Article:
Utah’s first capitol building (and its oldest existing government building) is only a fraction of what it was meant to be. What looks like a single red stone building is actually the south wing of what was supposed to be a much larger, more regal structure.
Brigham Young wanted the land that’s now Fillmore to be to be the capital of his planned State of Deseret. When the United States Congress refused to acknowledge the proposed state and established the Utah Territory, it was decided that Fillmore would be the territorial capital instead.
Funding ran out before the capitol building could be completed, leaving only one wing mostly finished. The builders, thinking the structure would one day be covered in stucco, carved their initials into the stones. You can still see them today, as the project was abandoned before the stucco was ever added.
The one existing building was soon abandoned too, after Utah’s capital was moved to Salt Lake City. It fell into disrepair until it was salvaged and transformed into a state park and museum.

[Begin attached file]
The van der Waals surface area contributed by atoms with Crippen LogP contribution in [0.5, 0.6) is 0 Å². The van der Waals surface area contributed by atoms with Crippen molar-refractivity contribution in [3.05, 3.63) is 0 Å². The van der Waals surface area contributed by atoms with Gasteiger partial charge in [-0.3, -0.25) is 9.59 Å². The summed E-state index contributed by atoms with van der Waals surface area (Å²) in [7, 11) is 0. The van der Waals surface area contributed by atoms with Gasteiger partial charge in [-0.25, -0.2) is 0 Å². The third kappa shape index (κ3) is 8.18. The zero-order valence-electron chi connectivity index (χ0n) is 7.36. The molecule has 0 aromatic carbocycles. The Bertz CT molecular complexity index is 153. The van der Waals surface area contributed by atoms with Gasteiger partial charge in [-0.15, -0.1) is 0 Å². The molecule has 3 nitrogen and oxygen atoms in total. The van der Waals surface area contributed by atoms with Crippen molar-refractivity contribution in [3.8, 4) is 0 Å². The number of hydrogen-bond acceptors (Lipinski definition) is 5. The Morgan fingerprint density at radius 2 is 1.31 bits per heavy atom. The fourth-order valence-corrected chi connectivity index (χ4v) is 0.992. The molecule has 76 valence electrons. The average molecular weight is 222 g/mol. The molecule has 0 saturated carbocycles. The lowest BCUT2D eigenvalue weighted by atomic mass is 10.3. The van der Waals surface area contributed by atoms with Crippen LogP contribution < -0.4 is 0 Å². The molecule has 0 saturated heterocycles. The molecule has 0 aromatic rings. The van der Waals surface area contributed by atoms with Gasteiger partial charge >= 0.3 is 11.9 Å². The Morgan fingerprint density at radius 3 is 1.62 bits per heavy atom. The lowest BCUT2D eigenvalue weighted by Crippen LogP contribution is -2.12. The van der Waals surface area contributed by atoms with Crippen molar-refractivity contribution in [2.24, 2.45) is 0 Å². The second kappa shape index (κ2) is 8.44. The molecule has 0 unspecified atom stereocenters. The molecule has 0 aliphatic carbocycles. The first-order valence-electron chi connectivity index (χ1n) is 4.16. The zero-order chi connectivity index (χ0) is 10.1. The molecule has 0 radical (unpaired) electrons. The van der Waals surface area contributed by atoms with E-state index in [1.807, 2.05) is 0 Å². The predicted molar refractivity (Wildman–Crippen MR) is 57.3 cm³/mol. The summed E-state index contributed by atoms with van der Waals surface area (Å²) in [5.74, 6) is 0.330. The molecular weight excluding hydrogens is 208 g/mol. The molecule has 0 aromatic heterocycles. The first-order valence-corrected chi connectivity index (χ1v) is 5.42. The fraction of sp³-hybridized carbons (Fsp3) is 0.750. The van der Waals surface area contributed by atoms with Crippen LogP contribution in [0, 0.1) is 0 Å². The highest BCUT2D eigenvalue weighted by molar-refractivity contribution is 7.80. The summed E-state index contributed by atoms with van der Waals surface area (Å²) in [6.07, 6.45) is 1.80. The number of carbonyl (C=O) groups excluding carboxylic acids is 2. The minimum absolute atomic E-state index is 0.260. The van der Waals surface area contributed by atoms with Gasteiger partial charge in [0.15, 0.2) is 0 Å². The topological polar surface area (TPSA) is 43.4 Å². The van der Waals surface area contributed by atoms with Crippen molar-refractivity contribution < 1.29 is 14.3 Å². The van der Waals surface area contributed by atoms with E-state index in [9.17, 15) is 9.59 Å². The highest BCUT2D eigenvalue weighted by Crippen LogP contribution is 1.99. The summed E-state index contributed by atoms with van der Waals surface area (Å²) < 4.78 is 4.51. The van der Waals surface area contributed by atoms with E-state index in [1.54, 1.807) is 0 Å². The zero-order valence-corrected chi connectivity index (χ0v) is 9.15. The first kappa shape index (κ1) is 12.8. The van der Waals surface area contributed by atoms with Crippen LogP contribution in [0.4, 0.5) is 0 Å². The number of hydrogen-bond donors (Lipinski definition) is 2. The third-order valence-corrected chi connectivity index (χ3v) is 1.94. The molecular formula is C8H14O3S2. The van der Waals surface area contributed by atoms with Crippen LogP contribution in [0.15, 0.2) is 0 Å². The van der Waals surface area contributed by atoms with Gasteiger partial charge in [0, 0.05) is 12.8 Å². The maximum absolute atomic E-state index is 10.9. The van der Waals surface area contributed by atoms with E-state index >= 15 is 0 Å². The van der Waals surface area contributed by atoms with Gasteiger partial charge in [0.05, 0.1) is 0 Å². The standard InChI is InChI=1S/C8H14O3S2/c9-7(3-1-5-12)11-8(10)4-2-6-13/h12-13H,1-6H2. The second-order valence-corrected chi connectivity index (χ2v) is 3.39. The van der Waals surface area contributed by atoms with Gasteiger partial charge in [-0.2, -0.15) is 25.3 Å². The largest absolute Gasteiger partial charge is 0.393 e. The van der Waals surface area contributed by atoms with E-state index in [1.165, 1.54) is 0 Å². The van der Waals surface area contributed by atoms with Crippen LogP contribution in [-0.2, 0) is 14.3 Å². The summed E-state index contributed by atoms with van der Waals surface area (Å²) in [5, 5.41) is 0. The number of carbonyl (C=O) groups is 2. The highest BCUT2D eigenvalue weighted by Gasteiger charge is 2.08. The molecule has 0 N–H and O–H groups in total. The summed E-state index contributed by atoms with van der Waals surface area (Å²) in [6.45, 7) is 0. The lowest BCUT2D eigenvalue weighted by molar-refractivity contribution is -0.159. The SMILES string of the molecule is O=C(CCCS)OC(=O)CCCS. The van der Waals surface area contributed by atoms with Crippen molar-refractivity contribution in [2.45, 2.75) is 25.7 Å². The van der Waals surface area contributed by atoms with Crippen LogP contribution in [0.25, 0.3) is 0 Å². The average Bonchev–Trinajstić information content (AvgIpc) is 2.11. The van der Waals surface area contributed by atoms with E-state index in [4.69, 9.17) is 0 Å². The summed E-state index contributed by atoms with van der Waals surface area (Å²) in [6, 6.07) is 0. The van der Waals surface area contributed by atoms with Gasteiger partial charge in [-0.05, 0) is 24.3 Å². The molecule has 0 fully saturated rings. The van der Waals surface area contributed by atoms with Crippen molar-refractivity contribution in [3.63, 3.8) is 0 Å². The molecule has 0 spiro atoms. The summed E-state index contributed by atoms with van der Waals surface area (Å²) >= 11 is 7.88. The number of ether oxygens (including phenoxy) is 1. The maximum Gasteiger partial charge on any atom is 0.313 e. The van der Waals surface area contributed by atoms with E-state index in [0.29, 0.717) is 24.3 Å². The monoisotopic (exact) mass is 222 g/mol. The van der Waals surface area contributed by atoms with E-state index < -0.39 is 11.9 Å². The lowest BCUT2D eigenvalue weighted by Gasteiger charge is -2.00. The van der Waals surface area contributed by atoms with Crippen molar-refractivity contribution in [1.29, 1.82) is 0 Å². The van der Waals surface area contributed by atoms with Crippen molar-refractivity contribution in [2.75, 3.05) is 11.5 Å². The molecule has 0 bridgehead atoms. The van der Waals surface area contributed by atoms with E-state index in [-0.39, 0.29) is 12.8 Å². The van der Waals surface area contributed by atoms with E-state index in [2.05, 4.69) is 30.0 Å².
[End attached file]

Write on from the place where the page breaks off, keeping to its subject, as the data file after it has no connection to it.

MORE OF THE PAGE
When you enter the building, head downstairs to see the hallway of portraits. There are about a couple hundred Utah and Mormon pioneers lining the hallway, all drawn or painted, many in ostentatious gold frames. The images watch you as you make your way down the passageway. Be sure to pop into the side rooms, which make up a pseudo museum filled with pieces of Utah history that are well, rather obscure.
Go upstairs to see more random collections of artifacts and some interesting stories about modern-day Fillmore. Head to the top floor for a great view of the mountains, as well as a TV looping a video of a rather unnerving girl singing songs about her church.
Outside, there are a couple cabins, a garden, and a plaque with some rather horrifying stories about pioneer and Native American encounters.